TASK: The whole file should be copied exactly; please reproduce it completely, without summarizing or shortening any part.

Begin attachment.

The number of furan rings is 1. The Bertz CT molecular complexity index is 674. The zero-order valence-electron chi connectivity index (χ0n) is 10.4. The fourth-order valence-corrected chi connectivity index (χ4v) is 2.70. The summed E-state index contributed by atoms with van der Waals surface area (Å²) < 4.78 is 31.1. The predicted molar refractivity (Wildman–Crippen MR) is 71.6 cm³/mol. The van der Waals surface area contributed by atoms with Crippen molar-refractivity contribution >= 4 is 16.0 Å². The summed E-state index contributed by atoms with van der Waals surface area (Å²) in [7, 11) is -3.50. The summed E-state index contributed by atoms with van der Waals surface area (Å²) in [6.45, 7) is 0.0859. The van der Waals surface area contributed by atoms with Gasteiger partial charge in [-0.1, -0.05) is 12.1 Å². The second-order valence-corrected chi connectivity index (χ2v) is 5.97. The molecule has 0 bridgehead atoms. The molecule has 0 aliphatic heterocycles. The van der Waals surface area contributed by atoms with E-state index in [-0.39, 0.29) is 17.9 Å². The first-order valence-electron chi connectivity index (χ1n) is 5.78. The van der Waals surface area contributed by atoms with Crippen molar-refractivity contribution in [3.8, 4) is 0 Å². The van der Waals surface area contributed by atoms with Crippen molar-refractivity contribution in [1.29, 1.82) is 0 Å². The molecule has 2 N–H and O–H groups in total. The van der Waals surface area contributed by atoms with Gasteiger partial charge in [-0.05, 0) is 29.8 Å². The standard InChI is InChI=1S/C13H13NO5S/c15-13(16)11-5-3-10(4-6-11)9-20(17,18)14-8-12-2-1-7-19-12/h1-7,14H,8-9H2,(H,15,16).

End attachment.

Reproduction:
The number of furan rings is 1. The Bertz CT molecular complexity index is 674. The zero-order valence-electron chi connectivity index (χ0n) is 10.4. The fourth-order valence-corrected chi connectivity index (χ4v) is 2.70. The summed E-state index contributed by atoms with van der Waals surface area (Å²) < 4.78 is 31.1. The predicted molar refractivity (Wildman–Crippen MR) is 71.6 cm³/mol. The van der Waals surface area contributed by atoms with Crippen molar-refractivity contribution >= 4 is 16.0 Å². The summed E-state index contributed by atoms with van der Waals surface area (Å²) in [7, 11) is -3.50. The summed E-state index contributed by atoms with van der Waals surface area (Å²) in [6.45, 7) is 0.0859. The van der Waals surface area contributed by atoms with Gasteiger partial charge in [-0.1, -0.05) is 12.1 Å². The second-order valence-corrected chi connectivity index (χ2v) is 5.97. The molecule has 0 bridgehead atoms. The molecule has 0 aliphatic heterocycles. The van der Waals surface area contributed by atoms with E-state index in [-0.39, 0.29) is 17.9 Å². The first-order valence-electron chi connectivity index (χ1n) is 5.78. The van der Waals surface area contributed by atoms with Crippen molar-refractivity contribution in [3.8, 4) is 0 Å². The van der Waals surface area contributed by atoms with Crippen molar-refractivity contribution in [1.29, 1.82) is 0 Å². The molecule has 2 N–H and O–H groups in total. The van der Waals surface area contributed by atoms with Gasteiger partial charge in [-0.05, 0) is 29.8 Å². The standard InChI is InChI=1S/C13H13NO5S/c15-13(16)11-5-3-10(4-6-11)9-20(17,18)14-8-12-2-1-7-19-12/h1-7,14H,8-9H2,(H,15,16).